So the set from Chris and Luke Appleton over on the acoustic stage was actually a bit of a relief, being slower-paced and more melodic. These are two brothers from Manchester who appear to be able to share a stage without hating each other, and they work very well together although the genial Belgian Wiz Wizzard who often plays with them but is unfortunately very ill at the moment was much missed. Get well soon Wizz we are all rooting for you! They opened with Absolva’s “Never A Good Day To Die.” I actually preferred it to the full metal version I’d seen on Friday night. I know, I know…… Vocals were shared, with Luke taking the lead on a couple of songs from his band Iced Earth, and they did a very good cover of Sabbath’s “Children of The Sea”. As I mentioned earlier, not everyone can carry off a song made famous by the late, great Ronnie James Dio but Chris did a fine job of it whilst also managing to play some pretty complicated guitar licks for us. Just to prove that I’m completely wrong about the Dio thing Luke then took over vocals again for Dio’s “Last In Line” and again managed to do a fine job of it. A couple of songs from Chris’s recent solo acoustic album, a couple more Absolva ones and a rousing singalong of AC/DC’s “You Shook Me All Night Long” followed, then finally the Appletons were joined on stage by Gemma Fox for a slow and soulful version of Ozzy’s “Mama I’m Coming Home” to the delight of the crowd.
Knock Out Kaine are another favourite of mine but for personal reasons they are due to take a bit of time out shortly so this was to be one of their last live performances before their break. They therefore decided to do something a bit special and played the whole of last year’s “Rise Of The Electric Jester” album from start to finish, something they had never done before. They opened therefore with their usual swagger and style and “16 Grams of Heart Attack”, with frontman Dean Foxx pouting and posing to the max and the rest of the band trying their hardest to match him in energy, and proceeded to run through the whole album, including a couple of songs (“Diamond Blue” being one) that they had never played before. They always put on a good show but as the set went on I noticed that the crowd was visibly thinning again. I wonder if it was a transport issue and people were rushing out for the last tram? Anyway, whatever the reason Dean is a bit of an applause vampire and as the numbers reduced he seemed to lose some of his former sparkle. I don’t know, maybe it was just me, maybe it was a symptom of their upcoming hiatus, maybe it was the lack of crowd feedback but I have seen KOK put in some killer live performances and while this one wasn’t bad by any means I was a little disappointed. Once the album had been played they went on to do an old favourite “One More For The Road” which has a riff that I adore, their now standard cover of “Copperhead Road” and then another oldie “Time After Time”, finishing with the title track from their recent EP “Cruel Britannia”.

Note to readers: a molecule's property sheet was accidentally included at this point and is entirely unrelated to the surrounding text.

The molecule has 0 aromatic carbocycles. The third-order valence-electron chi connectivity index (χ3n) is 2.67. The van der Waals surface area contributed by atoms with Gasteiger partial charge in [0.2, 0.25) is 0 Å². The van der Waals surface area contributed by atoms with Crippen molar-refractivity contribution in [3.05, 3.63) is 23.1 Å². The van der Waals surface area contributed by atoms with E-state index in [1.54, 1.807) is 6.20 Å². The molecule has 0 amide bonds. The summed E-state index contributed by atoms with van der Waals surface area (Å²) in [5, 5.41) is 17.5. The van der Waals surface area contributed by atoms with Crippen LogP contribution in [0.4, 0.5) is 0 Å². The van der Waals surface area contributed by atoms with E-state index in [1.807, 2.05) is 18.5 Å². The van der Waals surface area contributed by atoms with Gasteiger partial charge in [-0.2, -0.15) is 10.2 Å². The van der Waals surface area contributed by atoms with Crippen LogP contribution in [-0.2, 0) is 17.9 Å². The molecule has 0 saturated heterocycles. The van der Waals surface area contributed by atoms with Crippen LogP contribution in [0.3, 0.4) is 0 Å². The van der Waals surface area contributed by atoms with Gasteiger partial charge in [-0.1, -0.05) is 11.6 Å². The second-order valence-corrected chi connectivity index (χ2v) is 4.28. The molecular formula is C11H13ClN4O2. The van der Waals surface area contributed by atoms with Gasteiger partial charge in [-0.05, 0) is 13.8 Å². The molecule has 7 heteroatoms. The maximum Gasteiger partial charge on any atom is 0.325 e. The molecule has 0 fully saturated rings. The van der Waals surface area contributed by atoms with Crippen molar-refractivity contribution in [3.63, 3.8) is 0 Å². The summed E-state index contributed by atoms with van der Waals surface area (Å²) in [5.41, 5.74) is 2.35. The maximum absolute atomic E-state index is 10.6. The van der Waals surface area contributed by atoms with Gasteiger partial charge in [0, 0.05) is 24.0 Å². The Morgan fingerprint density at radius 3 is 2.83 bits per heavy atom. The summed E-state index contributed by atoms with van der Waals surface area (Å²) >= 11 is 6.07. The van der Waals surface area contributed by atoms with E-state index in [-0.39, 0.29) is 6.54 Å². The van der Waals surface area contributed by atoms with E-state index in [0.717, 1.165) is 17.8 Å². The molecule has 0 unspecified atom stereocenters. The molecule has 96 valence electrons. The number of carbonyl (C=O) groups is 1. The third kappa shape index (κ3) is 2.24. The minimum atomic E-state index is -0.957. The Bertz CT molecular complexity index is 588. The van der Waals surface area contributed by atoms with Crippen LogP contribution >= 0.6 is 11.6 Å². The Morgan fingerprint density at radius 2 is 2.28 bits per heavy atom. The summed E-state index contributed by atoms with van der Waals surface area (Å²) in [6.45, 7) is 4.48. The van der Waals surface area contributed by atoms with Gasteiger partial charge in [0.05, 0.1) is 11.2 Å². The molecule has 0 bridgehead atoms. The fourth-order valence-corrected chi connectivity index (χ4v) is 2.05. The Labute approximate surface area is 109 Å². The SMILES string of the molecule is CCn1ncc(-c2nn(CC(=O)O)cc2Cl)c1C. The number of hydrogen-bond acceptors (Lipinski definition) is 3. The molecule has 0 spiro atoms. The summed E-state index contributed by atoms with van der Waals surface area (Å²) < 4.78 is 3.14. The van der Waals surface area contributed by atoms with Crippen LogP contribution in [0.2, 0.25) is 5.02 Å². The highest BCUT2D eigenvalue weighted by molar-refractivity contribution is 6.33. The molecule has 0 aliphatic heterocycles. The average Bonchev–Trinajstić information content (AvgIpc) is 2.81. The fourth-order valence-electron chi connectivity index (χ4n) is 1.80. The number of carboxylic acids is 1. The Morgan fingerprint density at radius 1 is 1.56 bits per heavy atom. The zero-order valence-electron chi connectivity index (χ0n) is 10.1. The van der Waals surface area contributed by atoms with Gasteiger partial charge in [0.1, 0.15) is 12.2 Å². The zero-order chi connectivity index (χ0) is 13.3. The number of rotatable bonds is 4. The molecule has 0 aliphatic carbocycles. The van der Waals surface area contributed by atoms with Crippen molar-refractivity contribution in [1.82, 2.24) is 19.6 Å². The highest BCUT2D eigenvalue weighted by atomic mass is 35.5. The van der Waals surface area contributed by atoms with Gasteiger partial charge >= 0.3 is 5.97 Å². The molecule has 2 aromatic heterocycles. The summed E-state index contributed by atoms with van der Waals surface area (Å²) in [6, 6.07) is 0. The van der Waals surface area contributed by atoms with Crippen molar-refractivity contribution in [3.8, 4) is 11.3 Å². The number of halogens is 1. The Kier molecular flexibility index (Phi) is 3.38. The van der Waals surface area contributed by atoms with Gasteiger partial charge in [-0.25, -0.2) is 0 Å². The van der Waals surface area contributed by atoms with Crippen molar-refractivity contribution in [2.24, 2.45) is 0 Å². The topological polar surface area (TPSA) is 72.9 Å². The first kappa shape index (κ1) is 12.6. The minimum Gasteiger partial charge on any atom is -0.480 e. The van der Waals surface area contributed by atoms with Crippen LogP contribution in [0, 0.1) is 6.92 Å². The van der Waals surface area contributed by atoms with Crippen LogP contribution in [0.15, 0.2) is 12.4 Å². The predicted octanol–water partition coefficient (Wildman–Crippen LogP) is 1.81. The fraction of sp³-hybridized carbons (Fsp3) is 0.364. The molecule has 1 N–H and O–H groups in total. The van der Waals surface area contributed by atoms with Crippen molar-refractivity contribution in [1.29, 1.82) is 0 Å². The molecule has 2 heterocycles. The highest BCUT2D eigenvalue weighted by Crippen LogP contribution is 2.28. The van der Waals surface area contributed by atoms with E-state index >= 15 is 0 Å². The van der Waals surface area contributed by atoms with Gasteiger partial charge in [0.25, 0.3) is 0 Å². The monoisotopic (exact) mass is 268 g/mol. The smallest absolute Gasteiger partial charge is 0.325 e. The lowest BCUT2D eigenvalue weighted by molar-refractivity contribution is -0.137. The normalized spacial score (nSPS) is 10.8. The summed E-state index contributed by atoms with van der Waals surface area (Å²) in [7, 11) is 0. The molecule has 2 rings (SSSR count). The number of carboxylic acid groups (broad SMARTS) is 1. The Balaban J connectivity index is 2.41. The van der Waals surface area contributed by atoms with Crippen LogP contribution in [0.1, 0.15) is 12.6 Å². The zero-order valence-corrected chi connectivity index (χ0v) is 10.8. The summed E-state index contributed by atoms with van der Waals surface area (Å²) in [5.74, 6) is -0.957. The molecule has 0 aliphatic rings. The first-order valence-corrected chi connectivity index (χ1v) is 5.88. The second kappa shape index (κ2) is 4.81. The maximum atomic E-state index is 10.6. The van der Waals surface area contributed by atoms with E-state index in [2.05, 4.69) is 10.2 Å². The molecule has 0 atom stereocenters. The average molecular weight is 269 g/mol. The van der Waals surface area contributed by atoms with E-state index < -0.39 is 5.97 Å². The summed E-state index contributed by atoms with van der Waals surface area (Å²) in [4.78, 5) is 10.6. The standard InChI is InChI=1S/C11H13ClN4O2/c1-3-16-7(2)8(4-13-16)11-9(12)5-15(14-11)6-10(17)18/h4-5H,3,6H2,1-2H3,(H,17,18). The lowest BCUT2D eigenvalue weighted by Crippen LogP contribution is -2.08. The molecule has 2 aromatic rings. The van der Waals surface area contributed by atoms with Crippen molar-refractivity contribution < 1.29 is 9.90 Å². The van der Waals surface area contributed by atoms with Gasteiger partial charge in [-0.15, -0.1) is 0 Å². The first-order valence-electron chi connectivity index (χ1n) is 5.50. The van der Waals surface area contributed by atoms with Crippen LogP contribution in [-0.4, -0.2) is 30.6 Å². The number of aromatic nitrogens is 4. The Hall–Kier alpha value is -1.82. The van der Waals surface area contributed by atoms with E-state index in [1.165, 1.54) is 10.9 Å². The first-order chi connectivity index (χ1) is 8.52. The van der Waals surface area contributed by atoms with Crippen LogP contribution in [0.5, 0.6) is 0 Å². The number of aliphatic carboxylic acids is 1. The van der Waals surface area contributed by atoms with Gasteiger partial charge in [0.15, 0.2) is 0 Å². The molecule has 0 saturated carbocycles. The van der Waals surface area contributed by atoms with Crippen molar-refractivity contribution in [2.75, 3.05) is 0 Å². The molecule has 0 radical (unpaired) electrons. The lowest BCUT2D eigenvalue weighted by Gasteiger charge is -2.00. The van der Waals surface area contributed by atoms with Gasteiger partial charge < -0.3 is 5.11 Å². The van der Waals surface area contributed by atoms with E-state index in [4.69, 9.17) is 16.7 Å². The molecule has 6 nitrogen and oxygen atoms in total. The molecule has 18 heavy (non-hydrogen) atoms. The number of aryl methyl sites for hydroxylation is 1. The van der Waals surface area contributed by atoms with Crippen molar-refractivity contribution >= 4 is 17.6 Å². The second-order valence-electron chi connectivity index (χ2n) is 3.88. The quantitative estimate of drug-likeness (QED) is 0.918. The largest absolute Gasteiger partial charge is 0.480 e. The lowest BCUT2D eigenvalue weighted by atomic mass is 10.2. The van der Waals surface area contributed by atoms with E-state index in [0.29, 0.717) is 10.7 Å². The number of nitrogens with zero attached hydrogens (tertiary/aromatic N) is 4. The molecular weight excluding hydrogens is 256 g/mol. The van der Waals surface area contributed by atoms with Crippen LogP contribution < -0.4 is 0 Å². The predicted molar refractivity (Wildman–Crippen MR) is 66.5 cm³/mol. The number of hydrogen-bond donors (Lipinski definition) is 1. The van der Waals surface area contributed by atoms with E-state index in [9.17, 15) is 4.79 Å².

So that was it, SOS Festival was over for another year. After 3 solid days I was a bit rocked out but I’d seen some fantastic performances and although not all the music was to my taste there wasn’t a single “bad” band on the bill. Sterling effort as usual from Lynne, Mark and the rest of their crew and I’m already looking forward to next year. See you there?